2 Looking Back: The Formation of a Transnational Coalition and the Case Against KiK

In the aftermath of the Ali Enterprises tragedy, NTUF supported the factory fire survivors and families of the deceased in organising themselves as the Ali Enterprises Factory Fire Affectees Association (AEFFAA), which, to this day, represents the majority of affected families. Other actors also supported the group with various forms of solidarity, including the Pakistan Institute of Labour Education and Research (PILER), various local labour organisations and international trade unions, as well as civil society organisations and the media. Notably, the global union IndustriALL and the Clean Clothes Campaign, a global grassroots alliance dedicated to improving working conditions and empowering workers in the global garment and sportswear industries, collaborated with NTUF and PILER to help the AEFFAA demand what eventually became successful compensation negotiations facilitated by the International Labour Organization with the German discount retailer KiK, the main buyer of garments produced at the Ali Enterprises factory.

In September 2016, the AEFFAA finally reached a long-term compensation agreement with KiK as a result of the negotiations between the German company and IndustriALL and CCC at the ILO. Having already paid US$1 million in immediate emergency relief in 2012, KiK agreed to provide an additional US$5.15 million in compensation for lost income, medical costs, as well as rehabilitation. The negotiations took a long and winding road not only due to the difficulty of the matter, but also due to temporary stalling tactics on the part of KiK. In this respect, ECCHR’s preparatory activities for a lawsuit against KiK in Germany provided an accelerating effect on the ILO negotiations, serving as an implicit threat to the company. However, ECCHR, medico and NTUF had agreed with AEFFAA and the other groups involved that the lawsuit would only be filed when KiK could no longer use it as an excuse to prematurely break off negotiations at the ILO.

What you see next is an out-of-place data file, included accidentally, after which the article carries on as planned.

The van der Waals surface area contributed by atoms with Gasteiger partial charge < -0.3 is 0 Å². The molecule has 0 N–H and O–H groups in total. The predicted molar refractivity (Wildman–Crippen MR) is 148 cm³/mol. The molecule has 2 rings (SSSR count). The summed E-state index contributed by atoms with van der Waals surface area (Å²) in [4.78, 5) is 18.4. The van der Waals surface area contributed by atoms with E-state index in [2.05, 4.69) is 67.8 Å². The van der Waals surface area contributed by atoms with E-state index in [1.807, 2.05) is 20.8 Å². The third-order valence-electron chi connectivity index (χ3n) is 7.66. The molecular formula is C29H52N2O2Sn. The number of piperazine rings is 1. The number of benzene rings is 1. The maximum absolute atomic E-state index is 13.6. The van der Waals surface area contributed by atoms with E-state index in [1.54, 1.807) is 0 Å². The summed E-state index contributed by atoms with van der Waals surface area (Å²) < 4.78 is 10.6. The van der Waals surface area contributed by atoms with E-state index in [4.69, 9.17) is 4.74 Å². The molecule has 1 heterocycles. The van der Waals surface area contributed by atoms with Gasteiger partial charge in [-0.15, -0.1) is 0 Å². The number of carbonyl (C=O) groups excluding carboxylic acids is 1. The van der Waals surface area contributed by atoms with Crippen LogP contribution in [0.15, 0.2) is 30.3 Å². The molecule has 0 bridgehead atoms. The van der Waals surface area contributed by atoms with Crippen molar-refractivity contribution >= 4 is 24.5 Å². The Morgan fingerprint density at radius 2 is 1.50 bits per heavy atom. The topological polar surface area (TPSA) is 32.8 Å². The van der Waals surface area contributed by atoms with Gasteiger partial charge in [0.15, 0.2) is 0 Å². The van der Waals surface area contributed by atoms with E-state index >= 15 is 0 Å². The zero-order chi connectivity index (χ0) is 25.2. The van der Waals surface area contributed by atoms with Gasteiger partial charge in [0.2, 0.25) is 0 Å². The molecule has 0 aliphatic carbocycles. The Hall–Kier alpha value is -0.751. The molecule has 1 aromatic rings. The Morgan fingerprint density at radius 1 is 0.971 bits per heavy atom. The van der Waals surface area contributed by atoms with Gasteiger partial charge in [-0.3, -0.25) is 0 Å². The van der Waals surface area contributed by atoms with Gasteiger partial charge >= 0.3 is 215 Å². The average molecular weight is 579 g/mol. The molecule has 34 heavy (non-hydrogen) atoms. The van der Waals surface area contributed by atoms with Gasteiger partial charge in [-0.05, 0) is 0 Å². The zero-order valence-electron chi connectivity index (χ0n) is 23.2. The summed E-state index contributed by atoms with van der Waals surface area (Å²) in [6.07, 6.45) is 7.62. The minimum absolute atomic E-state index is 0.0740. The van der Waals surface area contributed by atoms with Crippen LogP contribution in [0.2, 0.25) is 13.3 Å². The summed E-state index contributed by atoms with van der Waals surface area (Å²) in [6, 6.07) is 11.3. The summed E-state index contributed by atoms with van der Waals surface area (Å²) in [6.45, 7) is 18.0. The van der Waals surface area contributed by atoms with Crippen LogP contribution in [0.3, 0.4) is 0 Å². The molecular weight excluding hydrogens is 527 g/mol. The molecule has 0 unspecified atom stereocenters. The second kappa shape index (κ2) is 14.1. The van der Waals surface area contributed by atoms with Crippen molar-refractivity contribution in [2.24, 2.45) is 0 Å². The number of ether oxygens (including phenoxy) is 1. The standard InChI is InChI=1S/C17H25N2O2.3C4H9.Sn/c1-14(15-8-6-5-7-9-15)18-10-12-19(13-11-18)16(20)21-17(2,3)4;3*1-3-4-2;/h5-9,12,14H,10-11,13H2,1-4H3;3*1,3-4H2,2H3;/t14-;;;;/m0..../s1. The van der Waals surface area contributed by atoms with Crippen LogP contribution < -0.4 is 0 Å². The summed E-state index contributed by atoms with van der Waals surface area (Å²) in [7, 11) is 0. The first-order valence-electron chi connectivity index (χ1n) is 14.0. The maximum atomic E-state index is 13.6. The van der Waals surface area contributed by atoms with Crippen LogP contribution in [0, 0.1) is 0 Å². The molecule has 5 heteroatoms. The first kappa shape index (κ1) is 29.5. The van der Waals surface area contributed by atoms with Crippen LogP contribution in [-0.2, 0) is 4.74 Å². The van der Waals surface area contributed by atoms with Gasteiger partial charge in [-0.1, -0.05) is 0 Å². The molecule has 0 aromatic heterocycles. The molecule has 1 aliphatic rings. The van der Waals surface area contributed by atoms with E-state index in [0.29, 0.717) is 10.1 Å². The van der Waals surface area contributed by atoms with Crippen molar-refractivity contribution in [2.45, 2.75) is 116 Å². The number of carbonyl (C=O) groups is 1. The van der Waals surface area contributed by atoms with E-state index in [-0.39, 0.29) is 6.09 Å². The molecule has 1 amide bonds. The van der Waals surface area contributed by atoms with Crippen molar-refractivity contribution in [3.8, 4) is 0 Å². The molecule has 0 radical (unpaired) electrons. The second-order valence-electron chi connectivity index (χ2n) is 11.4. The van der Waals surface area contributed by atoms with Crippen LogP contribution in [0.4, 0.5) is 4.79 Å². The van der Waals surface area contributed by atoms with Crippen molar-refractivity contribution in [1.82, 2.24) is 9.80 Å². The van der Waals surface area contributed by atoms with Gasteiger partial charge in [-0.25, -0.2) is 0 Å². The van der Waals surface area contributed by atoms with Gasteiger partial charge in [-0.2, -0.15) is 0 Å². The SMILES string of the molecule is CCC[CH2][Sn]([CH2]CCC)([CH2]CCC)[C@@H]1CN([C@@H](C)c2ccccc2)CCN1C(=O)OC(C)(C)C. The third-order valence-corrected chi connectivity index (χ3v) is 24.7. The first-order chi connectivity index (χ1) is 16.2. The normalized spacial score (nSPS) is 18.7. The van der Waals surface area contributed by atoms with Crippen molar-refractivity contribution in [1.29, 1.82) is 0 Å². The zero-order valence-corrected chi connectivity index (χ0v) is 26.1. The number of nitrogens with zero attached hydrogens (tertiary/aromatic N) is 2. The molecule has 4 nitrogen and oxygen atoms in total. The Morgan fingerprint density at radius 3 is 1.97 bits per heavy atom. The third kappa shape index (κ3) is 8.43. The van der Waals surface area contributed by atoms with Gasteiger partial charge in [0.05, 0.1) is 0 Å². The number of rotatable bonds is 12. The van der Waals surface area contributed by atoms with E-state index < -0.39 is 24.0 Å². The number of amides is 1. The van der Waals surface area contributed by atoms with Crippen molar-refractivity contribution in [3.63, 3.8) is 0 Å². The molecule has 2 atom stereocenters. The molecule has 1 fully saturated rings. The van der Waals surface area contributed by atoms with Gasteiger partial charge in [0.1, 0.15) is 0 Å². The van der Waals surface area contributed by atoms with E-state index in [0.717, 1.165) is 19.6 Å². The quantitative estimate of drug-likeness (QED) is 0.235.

In conceptualising the legal case against KiK in Germany, NTUF, medico and ECCHR agreed to promote the factory fire affectees’ demand for compensation as a right in itself. From the beginning, we sought to frame the court case against KiK in Germany as a political statement, not just a legal dispute. For all of us, the legal case was a supplement to the overarching “political case.” We saw it as a way to increase transnational public awareness around the factory fire and deplorable conditions in the global garment industry, and as an opportunity to advance a broader justice claim. To ensure consensus between our three organisations and the AEFFAA, we held several consultations in 2013 and 2014, culminating in a two-day meeting in Karachi in September 2014. This meeting was attended by relatives of almost all of the families affected by the Ali Enterprises fire and included extensive discussion of the legal and political possibilities and implications of filing a case against KiK in a German civil court. In the wake of this meeting and after extensive discussion and exchange, AEFFAA selected four members to represent the group as plaintiffs in the court case in Germany. While the four plaintiffs were technically claiming their individual rights through their participation in the case, their main goal was to represent AEFFAA’s political demands more broadly.